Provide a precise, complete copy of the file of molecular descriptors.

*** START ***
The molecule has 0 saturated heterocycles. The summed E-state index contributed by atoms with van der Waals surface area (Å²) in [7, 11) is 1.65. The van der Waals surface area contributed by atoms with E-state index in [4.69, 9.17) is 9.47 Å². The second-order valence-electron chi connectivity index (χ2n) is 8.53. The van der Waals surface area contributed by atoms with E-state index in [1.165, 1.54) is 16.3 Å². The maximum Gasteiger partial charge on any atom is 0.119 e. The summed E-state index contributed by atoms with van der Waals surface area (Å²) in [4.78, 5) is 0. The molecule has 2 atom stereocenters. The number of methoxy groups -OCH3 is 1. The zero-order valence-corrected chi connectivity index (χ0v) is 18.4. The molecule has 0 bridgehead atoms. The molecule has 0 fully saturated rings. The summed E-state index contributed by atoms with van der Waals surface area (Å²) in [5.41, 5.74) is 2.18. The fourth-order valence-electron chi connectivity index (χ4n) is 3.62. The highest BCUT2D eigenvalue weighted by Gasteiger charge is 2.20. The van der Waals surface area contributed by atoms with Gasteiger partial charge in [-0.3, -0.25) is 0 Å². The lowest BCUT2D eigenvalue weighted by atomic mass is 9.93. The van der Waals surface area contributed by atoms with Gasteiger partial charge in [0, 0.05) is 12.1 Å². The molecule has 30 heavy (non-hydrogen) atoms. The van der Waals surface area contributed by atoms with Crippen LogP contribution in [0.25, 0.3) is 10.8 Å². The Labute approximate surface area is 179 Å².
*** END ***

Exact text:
The molecule has 0 saturated heterocycles. The summed E-state index contributed by atoms with van der Waals surface area (Å²) in [7, 11) is 1.65. The van der Waals surface area contributed by atoms with E-state index in [4.69, 9.17) is 9.47 Å². The second-order valence-electron chi connectivity index (χ2n) is 8.53. The van der Waals surface area contributed by atoms with E-state index in [1.165, 1.54) is 16.3 Å². The maximum Gasteiger partial charge on any atom is 0.119 e. The summed E-state index contributed by atoms with van der Waals surface area (Å²) in [4.78, 5) is 0. The molecule has 2 atom stereocenters. The number of methoxy groups -OCH3 is 1. The zero-order valence-corrected chi connectivity index (χ0v) is 18.4. The molecule has 0 bridgehead atoms. The molecule has 0 fully saturated rings. The summed E-state index contributed by atoms with van der Waals surface area (Å²) in [5.41, 5.74) is 2.18. The fourth-order valence-electron chi connectivity index (χ4n) is 3.62. The highest BCUT2D eigenvalue weighted by Gasteiger charge is 2.20. The van der Waals surface area contributed by atoms with Gasteiger partial charge in [-0.3, -0.25) is 0 Å². The lowest BCUT2D eigenvalue weighted by atomic mass is 9.93. The van der Waals surface area contributed by atoms with Gasteiger partial charge in [0, 0.05) is 12.1 Å². The molecule has 30 heavy (non-hydrogen) atoms. The van der Waals surface area contributed by atoms with Crippen LogP contribution in [0.25, 0.3) is 10.8 Å². The Labute approximate surface area is 179 Å².